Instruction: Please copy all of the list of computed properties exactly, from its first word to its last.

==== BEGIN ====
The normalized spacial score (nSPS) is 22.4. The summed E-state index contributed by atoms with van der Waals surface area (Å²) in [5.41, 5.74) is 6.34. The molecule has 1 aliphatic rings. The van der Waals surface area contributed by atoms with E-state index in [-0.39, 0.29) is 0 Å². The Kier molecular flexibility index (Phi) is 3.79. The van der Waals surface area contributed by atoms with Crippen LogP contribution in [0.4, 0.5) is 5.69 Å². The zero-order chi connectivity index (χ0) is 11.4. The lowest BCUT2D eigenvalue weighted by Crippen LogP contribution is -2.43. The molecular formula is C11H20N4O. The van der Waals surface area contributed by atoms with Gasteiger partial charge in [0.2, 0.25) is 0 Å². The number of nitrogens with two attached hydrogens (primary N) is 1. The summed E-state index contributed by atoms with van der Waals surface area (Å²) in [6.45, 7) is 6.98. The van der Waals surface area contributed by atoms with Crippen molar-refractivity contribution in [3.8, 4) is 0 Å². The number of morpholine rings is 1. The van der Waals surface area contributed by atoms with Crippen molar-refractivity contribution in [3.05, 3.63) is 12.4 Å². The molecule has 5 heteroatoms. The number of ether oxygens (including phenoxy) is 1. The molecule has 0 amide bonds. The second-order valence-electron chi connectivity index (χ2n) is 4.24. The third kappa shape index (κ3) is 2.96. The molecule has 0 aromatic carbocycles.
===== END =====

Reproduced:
The normalized spacial score (nSPS) is 22.4. The summed E-state index contributed by atoms with van der Waals surface area (Å²) in [5.41, 5.74) is 6.34. The molecule has 1 aliphatic rings. The van der Waals surface area contributed by atoms with E-state index in [-0.39, 0.29) is 0 Å². The Kier molecular flexibility index (Phi) is 3.79. The van der Waals surface area contributed by atoms with Crippen LogP contribution in [0.4, 0.5) is 5.69 Å². The zero-order chi connectivity index (χ0) is 11.4. The lowest BCUT2D eigenvalue weighted by Crippen LogP contribution is -2.43. The molecular formula is C11H20N4O. The van der Waals surface area contributed by atoms with Gasteiger partial charge in [0.2, 0.25) is 0 Å². The number of nitrogens with two attached hydrogens (primary N) is 1. The summed E-state index contributed by atoms with van der Waals surface area (Å²) in [6.45, 7) is 6.98. The van der Waals surface area contributed by atoms with Crippen molar-refractivity contribution in [3.8, 4) is 0 Å². The number of morpholine rings is 1. The van der Waals surface area contributed by atoms with Crippen molar-refractivity contribution in [3.05, 3.63) is 12.4 Å². The molecule has 5 heteroatoms. The number of ether oxygens (including phenoxy) is 1. The molecule has 0 amide bonds. The second-order valence-electron chi connectivity index (χ2n) is 4.24. The third kappa shape index (κ3) is 2.96. The molecule has 0 aromatic carbocycles.